Tuesday, December 10, 2019

Chocolate-Peanut Butter Freezer Fudge + Complete Clean Eating Cookbook Giveaway

Hi friends! Not only do I have a ridiculously delicious recipe for you today, but I also have a fun giveaway!

My friend Laura Ligos (@thesassydietitian), sports dietitian, food blogger and nutrition expert, recently published her first book, The Complete Clean Eating Cookbook… and guys, it’s a good one!

Laura makes eating clean super easy! Inside her book, you’ll find 200 recipes that make clean eating healthy, easy, and delicious (see fudge recipe below). This go-to clean eating cookbook not only gives you advice on what to eat, but also provides important information to make your transition to clean eating smooth. Get nutritional suggestions, know what foods to moderate, and embrace new food group recommendations.

The Complete Clean Eating Cookbook includes:

  • Blueprint for beginners―Kickstart clean eating with three, easy 2-week meal plans that will bring you up to speed.
  • Take five―Master the 5 Core Clean Eating Principles: choose whole foods, limit sugar, mind your portions, drink plenty of water, and move your body.
  • Plenty of food―These 200 recipes in this clean eating cookbook include options for one-pot dishes, 5 ingredients or less, dairy-free, and many more.

If you’re looking for healthy and delicious recipes that will transform your life for the better, then this clean eating cookbook is for you!

More About Laura

Laura Ligos, MBA, RDN, CSSD, is a sports dietitian and online real food blogger, educator, and nutrition expert. She received her bachelor of science degree in Nutrition Sciences from Cornell University. She went on to complete her dietetic internship and master of business administration at Dominican University. As a lifelong athlete, she knew her passion was in sports nutrition as well as teaching people how to cook and build a real food lifestyle. She educates people in her hometown as well as through her blog at thesassydietitian.com and on her Instagram account (@thesassydietitian). Laura is also a CrossFit Level 2 trainer at her local CrossFit gym where she loves coaching her athletes and helping them live an active life through movement and nutrition. She currently resides in Albany, NY, with her husband and her wheaten terrier pup, Bode, who you can see running through sprinklers daily on her Instagram account.

Chocolate-Peanut Butter Freezer Fudge Recipe

To enter the cookbook giveaway, simply leave a comment on this blog post about why you’d like to win. I’ll randomly pick a winner next Monday. Good luck!

The post Chocolate-Peanut Butter Freezer Fudge + Complete Clean Eating Cookbook Giveaway appeared first on Carrots 'N' Cake.

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The Definitive Guide to Tea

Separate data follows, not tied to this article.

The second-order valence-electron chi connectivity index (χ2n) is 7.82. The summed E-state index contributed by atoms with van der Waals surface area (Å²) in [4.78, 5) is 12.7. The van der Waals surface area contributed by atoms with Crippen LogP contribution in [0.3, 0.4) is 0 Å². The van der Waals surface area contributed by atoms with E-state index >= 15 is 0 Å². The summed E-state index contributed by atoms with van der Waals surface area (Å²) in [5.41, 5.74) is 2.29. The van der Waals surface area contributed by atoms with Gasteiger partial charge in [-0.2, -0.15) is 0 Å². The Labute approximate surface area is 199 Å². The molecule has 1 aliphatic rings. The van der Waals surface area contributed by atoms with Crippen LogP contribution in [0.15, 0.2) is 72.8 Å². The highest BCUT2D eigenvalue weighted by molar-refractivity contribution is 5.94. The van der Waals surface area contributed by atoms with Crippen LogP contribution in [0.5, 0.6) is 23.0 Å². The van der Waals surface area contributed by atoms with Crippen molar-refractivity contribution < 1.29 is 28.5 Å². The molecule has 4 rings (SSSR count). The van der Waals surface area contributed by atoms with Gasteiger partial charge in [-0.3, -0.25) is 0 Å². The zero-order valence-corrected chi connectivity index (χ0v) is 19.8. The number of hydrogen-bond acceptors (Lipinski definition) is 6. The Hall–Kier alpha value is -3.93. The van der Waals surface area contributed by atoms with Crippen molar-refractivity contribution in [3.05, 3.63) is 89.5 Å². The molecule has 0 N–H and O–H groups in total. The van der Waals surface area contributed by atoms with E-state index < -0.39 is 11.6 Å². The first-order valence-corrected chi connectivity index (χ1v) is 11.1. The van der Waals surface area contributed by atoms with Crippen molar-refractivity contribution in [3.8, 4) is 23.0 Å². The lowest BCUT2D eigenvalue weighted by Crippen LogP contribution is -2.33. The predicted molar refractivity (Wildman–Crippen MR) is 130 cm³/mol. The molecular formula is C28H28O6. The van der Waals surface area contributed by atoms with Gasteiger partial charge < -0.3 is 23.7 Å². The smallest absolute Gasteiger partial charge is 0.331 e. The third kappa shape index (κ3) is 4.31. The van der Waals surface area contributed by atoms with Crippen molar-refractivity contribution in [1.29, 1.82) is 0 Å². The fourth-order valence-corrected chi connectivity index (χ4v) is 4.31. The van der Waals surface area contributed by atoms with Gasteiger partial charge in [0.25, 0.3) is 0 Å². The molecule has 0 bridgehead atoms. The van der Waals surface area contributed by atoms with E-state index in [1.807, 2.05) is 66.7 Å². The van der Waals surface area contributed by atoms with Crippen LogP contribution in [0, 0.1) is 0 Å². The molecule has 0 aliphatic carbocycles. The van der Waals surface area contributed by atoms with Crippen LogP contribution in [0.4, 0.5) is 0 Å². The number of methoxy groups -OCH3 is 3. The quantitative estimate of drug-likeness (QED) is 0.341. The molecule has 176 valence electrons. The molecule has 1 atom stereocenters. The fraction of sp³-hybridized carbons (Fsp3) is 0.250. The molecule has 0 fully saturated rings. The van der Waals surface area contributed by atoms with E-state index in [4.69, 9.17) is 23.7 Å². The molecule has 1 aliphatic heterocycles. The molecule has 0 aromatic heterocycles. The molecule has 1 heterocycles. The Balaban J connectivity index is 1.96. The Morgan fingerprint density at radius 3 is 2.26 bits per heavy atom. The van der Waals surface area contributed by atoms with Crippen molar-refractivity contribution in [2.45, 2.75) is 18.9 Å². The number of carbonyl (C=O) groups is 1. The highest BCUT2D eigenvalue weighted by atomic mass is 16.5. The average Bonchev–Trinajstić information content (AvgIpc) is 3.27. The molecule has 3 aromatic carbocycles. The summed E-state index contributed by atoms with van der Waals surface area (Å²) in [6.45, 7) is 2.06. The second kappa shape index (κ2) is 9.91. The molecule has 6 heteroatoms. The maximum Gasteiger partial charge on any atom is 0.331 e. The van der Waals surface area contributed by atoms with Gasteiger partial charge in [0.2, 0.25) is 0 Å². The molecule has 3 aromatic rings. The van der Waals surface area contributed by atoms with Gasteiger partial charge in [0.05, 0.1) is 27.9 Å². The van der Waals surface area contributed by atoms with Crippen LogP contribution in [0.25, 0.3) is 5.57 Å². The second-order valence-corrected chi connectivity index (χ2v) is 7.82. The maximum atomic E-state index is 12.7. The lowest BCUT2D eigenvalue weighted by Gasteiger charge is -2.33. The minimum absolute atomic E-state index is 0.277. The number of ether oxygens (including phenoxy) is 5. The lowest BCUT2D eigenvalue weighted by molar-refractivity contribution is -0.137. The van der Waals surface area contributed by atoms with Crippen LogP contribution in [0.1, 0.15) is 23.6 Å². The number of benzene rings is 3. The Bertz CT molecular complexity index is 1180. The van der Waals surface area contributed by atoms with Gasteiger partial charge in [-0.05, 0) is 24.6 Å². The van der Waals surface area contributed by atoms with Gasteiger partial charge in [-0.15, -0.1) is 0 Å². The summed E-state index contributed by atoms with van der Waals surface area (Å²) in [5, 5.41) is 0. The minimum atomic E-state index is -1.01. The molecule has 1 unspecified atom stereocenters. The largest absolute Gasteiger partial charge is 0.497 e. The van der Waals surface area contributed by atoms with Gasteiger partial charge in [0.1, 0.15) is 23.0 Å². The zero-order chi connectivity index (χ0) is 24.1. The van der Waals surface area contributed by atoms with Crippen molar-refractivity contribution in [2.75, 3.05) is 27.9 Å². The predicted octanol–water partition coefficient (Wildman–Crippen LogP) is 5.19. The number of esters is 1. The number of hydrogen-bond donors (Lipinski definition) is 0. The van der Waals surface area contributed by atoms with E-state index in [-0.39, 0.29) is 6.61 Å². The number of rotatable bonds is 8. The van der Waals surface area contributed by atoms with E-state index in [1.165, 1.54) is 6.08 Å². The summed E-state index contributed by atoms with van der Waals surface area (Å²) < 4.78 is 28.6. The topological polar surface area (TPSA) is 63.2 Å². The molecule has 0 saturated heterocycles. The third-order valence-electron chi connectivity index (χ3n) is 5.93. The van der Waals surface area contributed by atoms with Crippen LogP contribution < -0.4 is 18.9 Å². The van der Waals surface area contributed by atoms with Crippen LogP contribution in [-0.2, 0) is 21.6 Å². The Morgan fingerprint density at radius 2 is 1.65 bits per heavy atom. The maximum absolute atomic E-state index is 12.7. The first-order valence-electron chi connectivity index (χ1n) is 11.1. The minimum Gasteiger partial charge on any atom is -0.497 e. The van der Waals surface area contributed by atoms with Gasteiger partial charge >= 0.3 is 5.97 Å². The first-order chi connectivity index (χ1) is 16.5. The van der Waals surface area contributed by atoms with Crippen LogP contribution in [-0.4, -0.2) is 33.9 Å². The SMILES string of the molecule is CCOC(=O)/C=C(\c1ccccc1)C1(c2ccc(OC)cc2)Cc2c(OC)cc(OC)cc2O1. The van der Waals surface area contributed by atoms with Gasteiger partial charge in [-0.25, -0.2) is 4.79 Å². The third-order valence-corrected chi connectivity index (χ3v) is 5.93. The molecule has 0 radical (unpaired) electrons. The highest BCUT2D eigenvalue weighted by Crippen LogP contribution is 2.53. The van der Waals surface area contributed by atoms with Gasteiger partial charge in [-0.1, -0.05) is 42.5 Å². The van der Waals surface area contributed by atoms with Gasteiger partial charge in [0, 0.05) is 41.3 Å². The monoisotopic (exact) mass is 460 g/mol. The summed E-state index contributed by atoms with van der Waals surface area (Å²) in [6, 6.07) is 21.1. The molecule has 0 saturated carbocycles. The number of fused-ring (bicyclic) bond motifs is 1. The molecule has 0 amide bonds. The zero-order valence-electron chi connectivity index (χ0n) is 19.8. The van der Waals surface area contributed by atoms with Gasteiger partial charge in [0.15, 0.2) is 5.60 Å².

Tea can mean a lot of different plants. There’s maté, the bitter South American shrub steeped in boiling water to extract the caffeine-like compounds contained within. There’s rooibos, the “red tea” made from a polyphenol-rich bush native to South Africa. There’s coca, the South American plant also used to make cocaine. There are the unnamed wild bitter root and herb teas used by the Maasai, the evergreen tip teas used by American natives to obtain vitamin C, the nettleleaf teas used across Europe.

For today’s post, I’m focusing on the actual tea plant—Camellia sinensis. All of the classic teas come from the same basic plant; the differences lie in how they’re processed after harvest. Most tea undergoes controlled oxidation to develop flavor and different bioactive compounds. The more oxidized, the darker the tea. The less oxidized, the lighter.

I’m also going to focus on the health benefits of tea, rather than get into the nitty gritty of tea grading, the endless bespoke varieties, the optimum temperature—tea expert stuff. I enjoy tea, but I’m not a connoisseur. I can tell you about the health effects, and I imagine that’s what most of you are here for anyway.

Types Of Tea

Even within “true tea,” there are multiple varieties.

White Tea

White tea is made from tea leaves that are very lightly processed without any oxidation. Studies show that it’s “lower” in antioxidants than green or oolong tea, but that doesn’t mean it’s “worse.”

White tea possesses compounds that inhibit the absorption and digestion of glucose, thereby lowering blood glucose levels.

White tea also shows a unique ability to fight amyloid plaque linked to Alzheimer’s disease (albeit in test tubes, not live people so far).

Green Tea

In Japan, green tea is lightly steamed. In China, it’s quickly toasted under dry heat. The result with each is light oxidation. It has a “grassy” flavor and, in general, the most antioxidant content—the catechins. In one study looking at the antioxidant content and effect of 30 different teas, the top 2 and 6 of the top 10 were green teas.

Most studies find that green tea is associated with the most health benefits among all the teas, but I take that with a grain of salt. For instance in this study, green tea was associated with better health outcomes than black tea among adults in the Mediterranean, but they failed to control for physical activity. Green tea drinkers had more physical activity, which the authors suggest is a benefit of green tea but I suggest is a feature of the “healthy user effect.” Green tea drinkers did more healthy stuff like exercise, while black tea drinkers were less likely.

There are consistent links between green tea and lower cognitive decline. We don’t see this as much in other teas (or coffee, for that matter).

Oolong Tea